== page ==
Reb Elya explained that he felt in even greater danger in the midst of the harmful gossip being spoken inside.
Of course, bomb shelters remain a sad but necessary part of life in Israel.
And in America, it's only prudent in light of 9/11 for people to beware of suspicious packages and people. We live in a dangerous world and need to do whatever we can to protect our citizens. But what is sometimes overlooked is an awareness of the Divine protection we can gain by the way we speak towards each other. If we speak to and about others with respect and dignity today, we can see a more peaceful world tomorrow.
FOUR QUESTIONS TO HEAL THE PAIN
(Published May 5, 2012)
About a month ago, we began the Passover Seder by asking "the four questions," which led to a narrative explaining how the Jewish people were freed from Egypt. We are now in the midst of a forty-nine day process of spiritual growth in which we prepare ourselves to receive the Torah.
Unfortunately, this period of anticipation has also been marked by tragedy. We recall the plague which killed 24,000 of Rabi Akiva's students, a consequence of their lack of respect for one another that hindered their ability to transmit the Torah to the next generation.
We also mourn those Jews who perished during the massacres of the Crusades, which were particularly harsh at this time of year. These events were the result of severely fractured relationships which lead to the destruction of the 2nd Temple and left us vulnerable to such tragedies.
Sadly, unlike our freedom from Egyptian slavery, the bondage of disunity and insensitivity towards each other remains. As we approach Shavuos, perhaps a different set of "four questions" can lead us out of the pain that has imprisoned us for so long:
1) Do I Strive To Feel The Pain of Those With Whom I Disagree?
Sometimes we are so consumed with the validity of our position in a dispute that there is little room to see either the perspective of another or the emotions behind it. Beneath the substance of an issue may lie a frightened coworker fearful of losing a job; a vulnerable spouse projecting childhood fears onto his or her partner, a distraught community activist wondering how her vision for the future is endangered by opponents to her project.
Even in facing broader societal issues, these feelings can be present. Can the secular Jew angry at what he perceives as religious coercion understand the pain of an elderly rabbi who has spent a lifetime working to maintain a tradition he knows is the will of G-d? And can this same rabbi feel the pain of the secular Jew growing up in a totally different social context where it is axiomatic that one should be able to do as he pleases as long as no one is hurt. Do the "hawk" and the "dove" arguing with one another over issues of how to protect Israel see the underlying ideals behind each other's position?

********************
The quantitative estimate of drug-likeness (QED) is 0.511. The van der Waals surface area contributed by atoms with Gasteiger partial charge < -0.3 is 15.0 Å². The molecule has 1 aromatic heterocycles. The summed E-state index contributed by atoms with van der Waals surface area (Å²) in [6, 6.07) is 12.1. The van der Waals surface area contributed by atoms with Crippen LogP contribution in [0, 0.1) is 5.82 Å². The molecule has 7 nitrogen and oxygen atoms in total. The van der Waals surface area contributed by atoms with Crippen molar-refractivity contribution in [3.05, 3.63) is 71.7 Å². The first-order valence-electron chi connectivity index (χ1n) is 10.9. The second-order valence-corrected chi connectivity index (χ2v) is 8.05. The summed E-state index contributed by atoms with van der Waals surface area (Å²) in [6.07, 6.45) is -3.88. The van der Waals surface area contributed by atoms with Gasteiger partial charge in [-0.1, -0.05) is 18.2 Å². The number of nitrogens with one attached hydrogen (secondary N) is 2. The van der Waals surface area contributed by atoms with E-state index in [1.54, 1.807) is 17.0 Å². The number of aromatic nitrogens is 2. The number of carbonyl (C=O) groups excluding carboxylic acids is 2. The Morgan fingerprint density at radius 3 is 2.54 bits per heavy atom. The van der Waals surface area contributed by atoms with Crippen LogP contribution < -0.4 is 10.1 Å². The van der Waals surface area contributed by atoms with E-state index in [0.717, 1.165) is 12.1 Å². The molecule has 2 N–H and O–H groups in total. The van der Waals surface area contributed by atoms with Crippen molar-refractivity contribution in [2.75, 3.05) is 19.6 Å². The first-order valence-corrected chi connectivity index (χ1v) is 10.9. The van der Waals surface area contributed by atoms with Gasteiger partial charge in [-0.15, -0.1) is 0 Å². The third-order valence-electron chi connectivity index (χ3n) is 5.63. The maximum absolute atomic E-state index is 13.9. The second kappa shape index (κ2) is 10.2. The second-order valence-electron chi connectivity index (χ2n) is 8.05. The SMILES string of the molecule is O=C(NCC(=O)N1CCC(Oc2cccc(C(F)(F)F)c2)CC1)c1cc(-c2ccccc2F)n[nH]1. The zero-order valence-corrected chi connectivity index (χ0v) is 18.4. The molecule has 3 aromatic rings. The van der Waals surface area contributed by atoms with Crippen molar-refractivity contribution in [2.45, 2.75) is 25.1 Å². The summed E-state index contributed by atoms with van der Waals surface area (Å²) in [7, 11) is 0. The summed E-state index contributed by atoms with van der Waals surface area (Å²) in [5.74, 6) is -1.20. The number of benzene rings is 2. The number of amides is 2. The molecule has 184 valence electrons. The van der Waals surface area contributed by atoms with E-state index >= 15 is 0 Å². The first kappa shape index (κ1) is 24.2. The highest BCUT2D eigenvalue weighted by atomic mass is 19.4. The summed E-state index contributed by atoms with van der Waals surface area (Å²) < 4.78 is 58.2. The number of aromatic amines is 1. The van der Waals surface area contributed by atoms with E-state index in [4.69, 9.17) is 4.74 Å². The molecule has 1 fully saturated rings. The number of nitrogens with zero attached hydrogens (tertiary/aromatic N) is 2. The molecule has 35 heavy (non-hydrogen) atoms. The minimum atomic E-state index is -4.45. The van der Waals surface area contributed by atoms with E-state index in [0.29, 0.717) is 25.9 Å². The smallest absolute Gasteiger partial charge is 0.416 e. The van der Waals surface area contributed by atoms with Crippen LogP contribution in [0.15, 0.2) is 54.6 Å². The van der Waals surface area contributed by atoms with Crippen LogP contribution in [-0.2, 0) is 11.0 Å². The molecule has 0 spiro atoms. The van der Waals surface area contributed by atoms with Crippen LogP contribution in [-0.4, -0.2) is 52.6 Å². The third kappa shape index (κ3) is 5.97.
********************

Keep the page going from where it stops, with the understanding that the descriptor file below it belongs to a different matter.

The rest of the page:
This first question doesn't ask us to change ourselves or the other in regards to the substance of an issue. As Miriam Kosman has written in a recent article for The Jerusalem Post:
"(W)e can't even begin to move towards each other before acknowledging that an 'other' exists—and an 'other' by definition, has a different perspective. Hearing the other doesn't mean we will ever agree with each other. It just means we can begin to fathom the internal integrity of how the other person grasps the world, how his life and worldview are based on his own set of values and insights. It means we do not automatically dismiss and deride but try to discern the grains of truth and consistency that invariably exist, buried though they might be under a wrapping that is unfamiliar to us."
2) Do I Strive to Feel My Own Pain?
Much of the emotional baggage which exacerbates a conflict comes not from the other person, but from within oneself. For example, if we come at someone with a barrage of angry and sarcastic remarks, it could simply be a form of protection from a harsh inner critic threatening to accuse us of being too stupid, naive, lazy, etc. if we "lose" the argument.
What if we could replace this critic with a more compassionate inner voice that was more accepting of our circumstances and limitations?
For example, imagine a single parent called in to meet with her child's teacher concerned about his behavior. Even before the meeting, the parent is already blaming herself for not spending enough time with her child because of her need to work and make ends meet. She chastises herself for not going back to school so she can get a better job. She compares her cluttered home with that of her meticulous neighbor and feels like a failure. With this state of mind, would it be a surprise if the mother lashed out at the teacher, her child, or both? Her sense of self is so depleted from the relentless critical self-talk, she can't bear to feel even worse when hearing the teacher's comments.
But what if this same parent validated herself for all the positive things she was doing to stay afloat under a very trying set of conditions; if she could give herself the same emotional support she would offer a close friend in a similar situation? With a greater sense of self-compassion, would it be unrealistic to think that this parent would now respond to the teacher and her child in a more calm and reasonable manner? Of course, a certain amount of self-evaluation is necessary. But too often this gets out of control and leads us to a place of anxiety and fear, and a greater likelihood that our words will create toxic relationships with others. Ironically, this damage could be more harmful and enduring than the mistake we made in the first place.